Friday, August 16, 2013

The Three P’s of Wine

Photo by André Karwath
by Candice Bizzell
Imagine you are going to a party, you decide to stop off at the local wine shop and pick up a nice bottle for the hostess. Upon entering, you see bottle after bottle of wine, white wine, red wine, something in-between the two, green bottles, black bottles, boxes and bags.
Your eyes grow wide with amazement, but your brain starts to go into overdrive with questions. What kind of wine do you get? What do they like? What are you eating? How much is that bottle with the gold seal? How much wine is there in the world? In a panic, you rush out the door, breathing heavy, and decide that wine is just too elaborate for this party.
In many cases, people will avoid buying wine because they know very little about it. However, wine is not as hard to pick out as most people would believe. All you have to remember when picking out wine are your three P’s: pricing, preference, and pairing.
The price of wine is not the most important aspect of the wine itself. The main factor of the price of wine is the impact it has on your pocket. Whatever the price range is, you can find great wines within it.

The price of wine can range from as low as $3.00 a bottle to as high as $117,000, as was sold in London in 2011. Before going into that beautiful wine store, you should consider two things: how much you want to spend on that bottle you are getting for your friend and the amount of people coming to the party.
These two factors will help you narrow down your choices to something more manageable. If you are having trouble finding a wine that is inexpensive, then do some research. lists many great wines for an inexpensive price. The price may vary in certain locations; however, the list is extensive and includes all different types of wines and a short little review about each wine.
When talking about wine price, one rarely hears “there’s an app for that,” but in today’s society, what do you expect? At, you can download an app that will show you professional reviews, community reviews, label views, and, of course, pricing of the wine you are looking for.
Knowing how many people will possibly be at the party is important. According to Oprah, one bottle of wine fills five to six glasses, and you should figure about three glasses per person. Since you are just buying for your hostess, it is generally a good idea to purchase two bottles. The second bottle can be for backup, or if you like it, take it home. I personally purchase two bottles of wine: one for the hostess and one for me.
Secondly, you should look at preferences. Picking wine for many people can be difficult. Your personal preference can make or break a wine for you. Do you like a light wine, fruity or sweet? Do you want a full-flavored wine or an earthy wine? If you are a first time wine drinker, take your time in choosing a wine. Sample the wine before you purchase it. Most wine stores will open a bottle for you to sample or schedule a wine tasting session with you.
There are four categories of wine that you should remember: red, white, blush and dessert wines.
There are the reds that include wines such as Cabernet Sauvignon, Merlot, Shiraz, and Pinot Noir. They are generally categorized as medium to full body wine. Some of the characteristics accompanied with red wines range from ripe berries to earthy taste.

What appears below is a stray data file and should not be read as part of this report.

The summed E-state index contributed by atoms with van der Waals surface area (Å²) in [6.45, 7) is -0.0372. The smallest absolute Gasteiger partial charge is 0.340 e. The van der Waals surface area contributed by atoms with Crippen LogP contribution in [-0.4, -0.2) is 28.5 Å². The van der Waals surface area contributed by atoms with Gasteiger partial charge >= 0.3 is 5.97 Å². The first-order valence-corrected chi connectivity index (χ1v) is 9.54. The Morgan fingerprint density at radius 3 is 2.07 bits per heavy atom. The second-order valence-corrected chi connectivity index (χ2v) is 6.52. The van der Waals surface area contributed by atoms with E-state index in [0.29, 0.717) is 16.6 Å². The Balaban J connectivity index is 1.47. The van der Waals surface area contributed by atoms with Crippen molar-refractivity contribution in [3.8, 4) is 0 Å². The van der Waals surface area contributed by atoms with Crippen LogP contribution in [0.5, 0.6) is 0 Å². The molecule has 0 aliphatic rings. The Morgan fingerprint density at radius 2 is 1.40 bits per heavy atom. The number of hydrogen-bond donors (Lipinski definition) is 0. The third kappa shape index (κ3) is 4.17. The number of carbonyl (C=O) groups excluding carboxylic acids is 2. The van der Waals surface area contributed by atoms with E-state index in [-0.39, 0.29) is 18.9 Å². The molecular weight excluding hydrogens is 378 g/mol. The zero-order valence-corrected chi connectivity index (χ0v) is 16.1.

White wines include Chardonnay, Sauvignon Blanc, Riesling, and Pinot Grigio. The bodies of white wines are generally light; however, Chardonnay is categorized as a full-bodied white wine. Some of the characteristics of white wines vary from a citrusy to oaky in taste.
Blush or rose wines are the middle child of the wine family. According to, rose wines vary by region considerably. In the US, they are considered too sweet. In Europe, they are too dry. They are made from the grapes of red wines so generally they are only labeled blush or rose wine with no particular grape name. The most popular rose wine in the US is the White Zinfandel from California.
Dessert wines are just what you would think when you think of a dessert, sweet and rich. The grapes for dessert wines are picked late in the season to give them a full, sweet, and rich taste. These wines include Vermouth, Marsala, Sherry, Port and Madeira. Because of the richness of the dessert wine, it is served in smaller glasses.
Now that you know a little about the types of wines and what you may prefer, we will move on to lastly, pairing wines with particular foods.
Pairing wine with a meal seems more like a science than art to some people and utterly impossible. According to, wine drunk by itself tastes different than wine with food. However, there are a few basic rules provides that one can remember when trying to pair wine. When serving more than one wine with a meal, serve the lighter wines before the full-bodied wines.  Also, serve the sweet wines before the dry wines, if you are serving a sweet dish in the meal. Lighter wines pair better with light foods, and full-bodied wines with heavy meals, and do not pair dishes that are sweeter than the wine.
When you think of pairing wine as an art and not a science, it is easier to comprehend. At a chart of almost every possible dish has been created and paired with a wine, and vice versa. The best thing to remember according to is, “The best paring occurs when the good wine is paired with good food and good company.”
In the end, picking wine isn’t all that hard. You just have to remember your three P’s. Pick your price range; wine doesn’t have to break the bank. Determine your preference; this will make or break the wine for you. And pairing wines with food carefully; but remember it’s not rocket science.



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